[13] L.Jianbo, Z.Xiaomin, ‘Multilateral cooperation in Africa between China and Western countries: from differences to consensus’, Review of International Studies / Volume 37 / Issue 04 / October 2011, pp 1793-1813.

[15] For more details, see, for instance: T.Lumumba-Kasongo; ‘China-Africa Relations: A Neo-Imperialism or a Neo-Colonialism? A Reflection’, African and Asian Studies, 10 (2011) 234-266.

[16] For more details, see the full article:  J.Gu, ‘The Last Golden Land? Chinese Private Companies Go to Africa’, Institute of Development Studies at the University of Sussex Brighton, Paper 365.

[18] T.Lumumba-Kasongo; ‘China-Africa Relations: A Neo-Imperialism or a Neo-Colonialism? A Reflection’, African and Asian Studies, 10 (2011) 234-266.

[19] For more details, see, for instance: I.Taylor, ‘A Case of Mistaken Identity: “China Inc.” and Its “Imperialism” in Sub-Saharan Africa’, Asian Politics & Policy – Volume 1, Number 4 – Pages 709–725.

[20] For more details, see the full article: B.Sautman, Y.Hairong, ‘African Perspectives on China–Africa Links’, The China Quarterly, 199, (2009), pp. 728–759.

[21] M.Carbone, ‘The European Union and China’s rise in Africa: Competing visions, external coherence and trilateral cooperation’, Journal of Contemporary African Studies, 29:2 (2011) 203-221.

[22] I,Sohn, ‘After renaissance: China’s multilateral offensive in the developing world’, European Journal of International Relations, 18 (2011) 77–101.

[23] For more details, see the full article : L.Jianbo, Z.Xiaomin, ‘Multilateral cooperation in Africa between China and Western countries: from differences to consensus’, Review of International Studies / Volume 37 / Issue 04 / October 2011, pp 1793-1813. “From the 1980s, the Western countries impelled African countries to carry out an ‘economic restructuring plan’, ‘political democratization’ and ‘good governance’, which designated the essential philosophy of the Washington Consensus based on neo-liberalism. It requires the developing countries to carry out liberalization and privatization of their economy with non-government control. Theoretically, the Washington Consensus is perfect; however, practically it incurred failures in some countries. The ‘Beijing Consensus’ represents another model of economic growth or even the path of social development. This term was first put forward in May 2004 by Joshua Cooper Ramo, a senior consultant of Goldman Sachs, to summarize the model of China’s economic and social development since the opening-up and reform in 1978. According to Ramo, ‘commitment to innovation and constant experimentation’ is essential to the success of the Beijing Consensus. The basic experience includes: advancing cautiously instead completely relying on Western experience; pushing forward reform gradually instead of adopting radical ‘shock remedy’; taking the advantage of market economy and at the same time maintaining and giving full play to the capability of macro-management and mobilization of the government; encouraging creation and innovation and meanwhile handling properly the relations between development, reform and stability. The ‘Beijing Consensus’ attracted close attention worldwide and become an important topic concerning China’s rise and its soft power. While the Chinese government has never officially used such terms as Beijing Consensus’ or ‘China Model’, instead, it prefers the term ‘Chinese experiences in development’(…)”.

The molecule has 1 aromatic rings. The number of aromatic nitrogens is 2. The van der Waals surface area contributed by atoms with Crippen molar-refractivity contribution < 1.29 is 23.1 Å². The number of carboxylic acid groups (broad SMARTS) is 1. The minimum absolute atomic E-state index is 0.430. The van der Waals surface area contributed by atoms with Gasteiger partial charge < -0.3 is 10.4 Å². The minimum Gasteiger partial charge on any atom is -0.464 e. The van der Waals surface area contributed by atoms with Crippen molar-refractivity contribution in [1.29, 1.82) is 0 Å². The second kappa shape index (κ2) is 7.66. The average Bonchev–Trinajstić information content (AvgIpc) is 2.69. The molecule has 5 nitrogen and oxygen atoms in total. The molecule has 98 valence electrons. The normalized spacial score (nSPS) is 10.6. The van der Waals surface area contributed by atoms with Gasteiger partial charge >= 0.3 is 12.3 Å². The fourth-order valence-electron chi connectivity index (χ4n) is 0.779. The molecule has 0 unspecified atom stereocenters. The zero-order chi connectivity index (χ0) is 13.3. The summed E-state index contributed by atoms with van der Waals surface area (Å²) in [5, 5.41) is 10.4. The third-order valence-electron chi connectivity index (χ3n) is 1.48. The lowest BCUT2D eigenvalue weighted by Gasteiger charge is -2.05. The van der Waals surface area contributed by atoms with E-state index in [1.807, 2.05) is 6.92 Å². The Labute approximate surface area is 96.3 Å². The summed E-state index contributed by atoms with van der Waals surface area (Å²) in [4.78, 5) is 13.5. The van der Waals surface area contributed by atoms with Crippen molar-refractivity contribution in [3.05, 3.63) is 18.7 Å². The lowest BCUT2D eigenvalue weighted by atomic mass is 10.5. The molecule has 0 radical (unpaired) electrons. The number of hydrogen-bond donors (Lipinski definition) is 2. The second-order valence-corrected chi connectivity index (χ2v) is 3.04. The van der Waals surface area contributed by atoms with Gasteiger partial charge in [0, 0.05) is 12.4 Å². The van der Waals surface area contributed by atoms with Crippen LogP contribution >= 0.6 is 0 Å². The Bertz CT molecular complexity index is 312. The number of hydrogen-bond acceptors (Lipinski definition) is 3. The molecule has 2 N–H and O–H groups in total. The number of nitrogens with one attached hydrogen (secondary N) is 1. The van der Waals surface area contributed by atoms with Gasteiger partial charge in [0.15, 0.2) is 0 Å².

Also, for more details – Chinese Soft Power – see, for instance: Ł.Fijałkowski, ’China’s ‘soft power’ in Africa?’, Journal of Contemporary African Studies, 29:2, (2011) 223-232.

[24] I,Sohn, ‘After renaissance: China’s multilateral offensive in the developing world’, European Journal of International Relations, 18 (2011) 77–101.

[25] L.Jianbo, Z.Xiaomin, ‘Multilateral cooperation in Africa between China and Western countries: from differences to consensus’, Review of International Studies / Volume 37 / Issue 04 / October 2011, pp 1793-1813.

[26] M.Carbone, ‘The European Union and China’s rise in Africa: Competing visions, external coherence and trilateral cooperation’, Journal of Contemporary African Studies, 29:2 (2011) 203-221.